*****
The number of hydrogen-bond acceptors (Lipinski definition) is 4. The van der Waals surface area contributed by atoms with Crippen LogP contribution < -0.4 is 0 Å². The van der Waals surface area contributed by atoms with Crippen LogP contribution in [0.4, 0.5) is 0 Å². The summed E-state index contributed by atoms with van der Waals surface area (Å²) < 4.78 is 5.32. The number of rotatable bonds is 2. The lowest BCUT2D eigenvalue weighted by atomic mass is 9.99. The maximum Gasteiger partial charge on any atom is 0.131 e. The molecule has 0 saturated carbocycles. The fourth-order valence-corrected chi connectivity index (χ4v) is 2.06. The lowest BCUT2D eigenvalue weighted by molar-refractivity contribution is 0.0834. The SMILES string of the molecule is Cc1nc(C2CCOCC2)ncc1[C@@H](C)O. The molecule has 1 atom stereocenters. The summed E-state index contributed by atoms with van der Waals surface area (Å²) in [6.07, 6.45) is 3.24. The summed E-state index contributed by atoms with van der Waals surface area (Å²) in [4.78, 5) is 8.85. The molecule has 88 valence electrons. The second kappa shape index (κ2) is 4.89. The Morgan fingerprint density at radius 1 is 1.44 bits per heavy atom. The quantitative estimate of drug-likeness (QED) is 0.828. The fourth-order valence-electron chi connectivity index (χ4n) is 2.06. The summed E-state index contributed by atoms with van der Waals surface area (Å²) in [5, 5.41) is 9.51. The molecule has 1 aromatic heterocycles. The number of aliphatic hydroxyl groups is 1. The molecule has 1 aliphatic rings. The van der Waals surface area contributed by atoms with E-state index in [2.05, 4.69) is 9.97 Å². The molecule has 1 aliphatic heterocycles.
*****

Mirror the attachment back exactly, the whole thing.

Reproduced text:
The number of hydrogen-bond acceptors (Lipinski definition) is 4. The van der Waals surface area contributed by atoms with Crippen LogP contribution < -0.4 is 0 Å². The van der Waals surface area contributed by atoms with Crippen LogP contribution in [0.4, 0.5) is 0 Å². The summed E-state index contributed by atoms with van der Waals surface area (Å²) < 4.78 is 5.32. The number of rotatable bonds is 2. The lowest BCUT2D eigenvalue weighted by atomic mass is 9.99. The maximum Gasteiger partial charge on any atom is 0.131 e. The molecule has 0 saturated carbocycles. The fourth-order valence-corrected chi connectivity index (χ4v) is 2.06. The lowest BCUT2D eigenvalue weighted by molar-refractivity contribution is 0.0834. The SMILES string of the molecule is Cc1nc(C2CCOCC2)ncc1[C@@H](C)O. The molecule has 1 atom stereocenters. The summed E-state index contributed by atoms with van der Waals surface area (Å²) in [6.07, 6.45) is 3.24. The summed E-state index contributed by atoms with van der Waals surface area (Å²) in [4.78, 5) is 8.85. The molecule has 88 valence electrons. The second kappa shape index (κ2) is 4.89. The Morgan fingerprint density at radius 1 is 1.44 bits per heavy atom. The quantitative estimate of drug-likeness (QED) is 0.828. The fourth-order valence-electron chi connectivity index (χ4n) is 2.06. The summed E-state index contributed by atoms with van der Waals surface area (Å²) in [5, 5.41) is 9.51. The molecule has 1 aromatic heterocycles. The number of aliphatic hydroxyl groups is 1. The molecule has 1 aliphatic rings. The van der Waals surface area contributed by atoms with E-state index in [2.05, 4.69) is 9.97 Å². The molecule has 1 aliphatic heterocycles.